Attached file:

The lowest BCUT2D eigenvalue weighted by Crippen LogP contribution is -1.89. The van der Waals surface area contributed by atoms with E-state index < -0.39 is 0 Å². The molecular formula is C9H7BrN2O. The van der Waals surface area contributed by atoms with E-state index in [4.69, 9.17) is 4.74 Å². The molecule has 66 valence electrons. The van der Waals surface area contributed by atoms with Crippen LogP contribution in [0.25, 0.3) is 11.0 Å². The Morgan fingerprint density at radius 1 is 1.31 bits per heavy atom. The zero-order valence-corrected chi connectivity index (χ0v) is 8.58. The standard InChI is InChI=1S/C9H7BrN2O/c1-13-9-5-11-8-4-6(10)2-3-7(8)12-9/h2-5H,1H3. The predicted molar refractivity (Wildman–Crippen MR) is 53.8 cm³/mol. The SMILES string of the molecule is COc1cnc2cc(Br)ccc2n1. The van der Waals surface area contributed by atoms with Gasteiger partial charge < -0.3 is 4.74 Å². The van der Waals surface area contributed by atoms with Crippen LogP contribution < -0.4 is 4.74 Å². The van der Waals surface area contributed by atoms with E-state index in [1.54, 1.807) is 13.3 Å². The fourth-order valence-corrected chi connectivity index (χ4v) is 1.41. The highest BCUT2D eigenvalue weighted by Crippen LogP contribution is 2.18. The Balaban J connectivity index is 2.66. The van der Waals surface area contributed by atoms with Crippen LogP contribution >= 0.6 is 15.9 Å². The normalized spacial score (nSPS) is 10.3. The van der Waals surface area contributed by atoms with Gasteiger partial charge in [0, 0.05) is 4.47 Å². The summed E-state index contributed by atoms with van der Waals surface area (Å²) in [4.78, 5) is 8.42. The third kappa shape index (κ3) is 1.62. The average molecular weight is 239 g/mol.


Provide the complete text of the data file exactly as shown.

The lowest BCUT2D eigenvalue weighted by Crippen LogP contribution is -1.89. The van der Waals surface area contributed by atoms with E-state index < -0.39 is 0 Å². The molecular formula is C9H7BrN2O. The van der Waals surface area contributed by atoms with E-state index in [4.69, 9.17) is 4.74 Å². The molecule has 66 valence electrons. The van der Waals surface area contributed by atoms with Crippen LogP contribution in [0.25, 0.3) is 11.0 Å². The Morgan fingerprint density at radius 1 is 1.31 bits per heavy atom. The zero-order valence-corrected chi connectivity index (χ0v) is 8.58. The standard InChI is InChI=1S/C9H7BrN2O/c1-13-9-5-11-8-4-6(10)2-3-7(8)12-9/h2-5H,1H3. The predicted molar refractivity (Wildman–Crippen MR) is 53.8 cm³/mol. The SMILES string of the molecule is COc1cnc2cc(Br)ccc2n1. The van der Waals surface area contributed by atoms with Gasteiger partial charge < -0.3 is 4.74 Å². The van der Waals surface area contributed by atoms with Crippen LogP contribution < -0.4 is 4.74 Å². The van der Waals surface area contributed by atoms with E-state index in [1.54, 1.807) is 13.3 Å². The fourth-order valence-corrected chi connectivity index (χ4v) is 1.41. The highest BCUT2D eigenvalue weighted by Crippen LogP contribution is 2.18. The Balaban J connectivity index is 2.66. The van der Waals surface area contributed by atoms with Crippen LogP contribution >= 0.6 is 15.9 Å². The normalized spacial score (nSPS) is 10.3. The van der Waals surface area contributed by atoms with Gasteiger partial charge in [0, 0.05) is 4.47 Å². The summed E-state index contributed by atoms with van der Waals surface area (Å²) in [4.78, 5) is 8.42. The third kappa shape index (κ3) is 1.62. The average molecular weight is 239 g/mol.